India will add more than 40 gigawatt (Gw) of coal-based power over the next five years amid stagnant growth in the sector, according to a new report by Bloomberg New Energy Finance (BNEF).
However, from 2030, solar would begin to sideline coal
in India, with the pace of photovoltaic (PV) additions more than doubling from the 2020s to the 2030s, said the New Energy Outlook-2017 by BNEF.
“We see India’s installed coal
power capacity rising from 189 Gw in 2016 to 254 Gw in 2040, even after accounting for retirements of old and inefficient plants. Close to 42 Gw can be commissioned during 2017-22,” said Ashish Sethia, head of Research, Asia
He, however, said there was a pipeline of 129 Gw of announced, pre-permitted, and permitted projects, which were under a significant threat of being shelved.
“However, post-2030, another 64 Gw coal
capacity is estimated to be added. We estimate that India’s electricity consumption per capita will increase by 2.8 times between 2016 and 2040. But even in 2040, India’s will be less than one-fifth of per capita consumption in the US and one-third in China,” said Sethia.
Various state governments have cancelled thermal power projects of 13 Gw. At the same time, 28 Gw of thermal power projects are up for distress sale and another 60 Gw are feared to be stressed as the power demand remains weak.
Peak coal-based power in Asia
will arrive around 2024, according to BNEF.
By the mid-2020s, cheap wind and PV will begin to undercut new coal
on a levellised basis throughout the region, trimming average installations to just 9 Gw a year. Coal, however, remains the bedrock of the region’s power supply, and will “contribute to 34 per cent of electricity generation in 2040 — a larger share than any other fuel,” the report said.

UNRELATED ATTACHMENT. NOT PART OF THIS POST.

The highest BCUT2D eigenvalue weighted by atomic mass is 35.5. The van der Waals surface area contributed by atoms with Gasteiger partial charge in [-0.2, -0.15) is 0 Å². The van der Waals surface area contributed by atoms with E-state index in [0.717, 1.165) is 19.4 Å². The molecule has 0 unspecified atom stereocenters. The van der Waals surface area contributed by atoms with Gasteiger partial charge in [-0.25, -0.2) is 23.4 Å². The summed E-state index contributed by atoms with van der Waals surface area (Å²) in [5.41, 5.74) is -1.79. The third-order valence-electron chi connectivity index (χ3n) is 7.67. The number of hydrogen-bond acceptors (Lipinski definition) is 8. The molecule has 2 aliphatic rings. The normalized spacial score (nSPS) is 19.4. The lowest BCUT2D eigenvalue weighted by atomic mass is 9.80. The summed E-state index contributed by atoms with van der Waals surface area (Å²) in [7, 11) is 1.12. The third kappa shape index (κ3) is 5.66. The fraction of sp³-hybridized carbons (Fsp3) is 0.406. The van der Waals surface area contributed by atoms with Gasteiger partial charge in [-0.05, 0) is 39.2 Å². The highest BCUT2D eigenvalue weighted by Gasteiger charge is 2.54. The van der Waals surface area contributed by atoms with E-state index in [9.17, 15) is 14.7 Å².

The BNEF report has cited that China
and India present a $4 trillion opportunity in the energy market. “These countries account for 28 per cent and 15 per cent of all investment in power generation to 2040. Asia
Pacific sees almost as much investment as the rest of the world combined, at $4.8 trillion. Of this, just under a third goes to wind, a third to solar, 18 per cent to nuclear and 10 per cent to coal
and gas,” said the New Energy Outlook.
Contrasting India and China, the report said the latter would “go big on renewable”, with the wind and solar capacities increasing eight-fold to 2040.
remained the world’s largest consumer and emitter of coal, with the fuel anticipated to account for 30 per cent of the generation mix in 2040, it said.
Sethia, however, said India’s peak demand was expected to shift from late evening to mid-day because the adoption of air-conditioners continued to grow rapidly. “This shifting of peak load coincides with the solar power
production curve and increases the installation of solar technologies,” he said.